As regular readers will now, I’ve been using the title of this blog as an excuse to ponder the kind of social changes we’re going through, and what it will mean for the most vulnerable in society.
I’ve been reading a fascinating article about a Greek island, and how it’s been affected by the economic collapse in that country. I suspect that we’ve got further hardships to come here in the UK, so I was left wondering whether it might have any lessons for us in the near future.
The article describes the island of Samos, and it’s clearly been hit hard.
Evidence of the crisis, the lack of jobs and the absence of money in people’s pockets is everywhere. In the two major towns of the island, Vathi and Karlovassi, approximately a quarter of the shops are now closed. Most of those that remain open are offering such discounts that we assume it is a matter of time before they shut too.
A friend who has a tourist shop in Vathi thinks at least another six shops will close by Christmas, with more to follow soon after. In our village we have two tavernas – and they only survive because their owners take no income. What income can you take from only selling a few Greek coffees and some beer and ouzo in the evening?
It’s an island where public services are being shredded, businesses are closing, and ‘For Sale’ signs are everywhere. This has led to some dramatic changes to their way of life.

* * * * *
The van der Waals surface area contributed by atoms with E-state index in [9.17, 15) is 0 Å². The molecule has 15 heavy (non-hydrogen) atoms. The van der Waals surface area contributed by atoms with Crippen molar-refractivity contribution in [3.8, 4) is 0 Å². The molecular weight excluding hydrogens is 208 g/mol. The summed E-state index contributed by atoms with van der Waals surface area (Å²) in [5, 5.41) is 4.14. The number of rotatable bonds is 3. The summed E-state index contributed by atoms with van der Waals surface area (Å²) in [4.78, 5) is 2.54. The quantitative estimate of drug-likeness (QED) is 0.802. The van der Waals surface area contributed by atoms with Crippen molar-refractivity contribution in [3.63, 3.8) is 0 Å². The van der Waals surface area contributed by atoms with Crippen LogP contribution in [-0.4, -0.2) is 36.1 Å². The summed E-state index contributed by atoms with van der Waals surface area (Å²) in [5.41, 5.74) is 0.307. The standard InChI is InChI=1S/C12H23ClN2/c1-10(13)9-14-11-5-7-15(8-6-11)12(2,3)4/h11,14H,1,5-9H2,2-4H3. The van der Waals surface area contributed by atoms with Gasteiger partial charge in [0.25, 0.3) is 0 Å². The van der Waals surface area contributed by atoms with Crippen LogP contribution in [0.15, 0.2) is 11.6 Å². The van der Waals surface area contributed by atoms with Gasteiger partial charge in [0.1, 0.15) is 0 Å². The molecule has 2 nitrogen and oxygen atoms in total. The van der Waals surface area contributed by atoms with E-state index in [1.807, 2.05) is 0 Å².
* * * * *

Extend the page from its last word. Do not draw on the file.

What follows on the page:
But it is the overwhelming sense of the people here that whilst things are hard and getting harder, at least it is better than Athens, or life in any of the other major cities. Why? Principally because on the islands and in the countryside most people here have access to or own land. Land means gardens and hence food. So just as the for sale signs proliferate, so do the number of vegetable plots.
There are scraps of land in our village which for years were neglected and overgrown but are now cleared and planted. At the beginning of September it was virtually impossible to find seed potatoes for sale. I suspect that the landscape is changing in many villages all over Greece as more and more land is cleared and workers with no waged work turn to self-cultivation and food production. We know of many families in Ambelos who now have chickens, goats, rabbits as well as vegetable gardens in their endeavour to survive. (I would suggest that tracking the sales of rabbit and chicken food would give a vivid sense of these developments.)
People seem not only to be returning to agriculture, but also retreating from money.
Sami from Agios Konstantinos told me last week that she has arranged to get a turkey for Christmas in return for wood and olive oil. Maria, who teaches art classes to kids, now receives ‘stuff’ (food, olive oil, wine, wood) in lieu of a class fee. As cash retreats, systems built on traditional village practices are emerging once more.
In other words, this is a modern Western economy reverting to subsistence and barter. Something that must be almost unprecedented in recent history.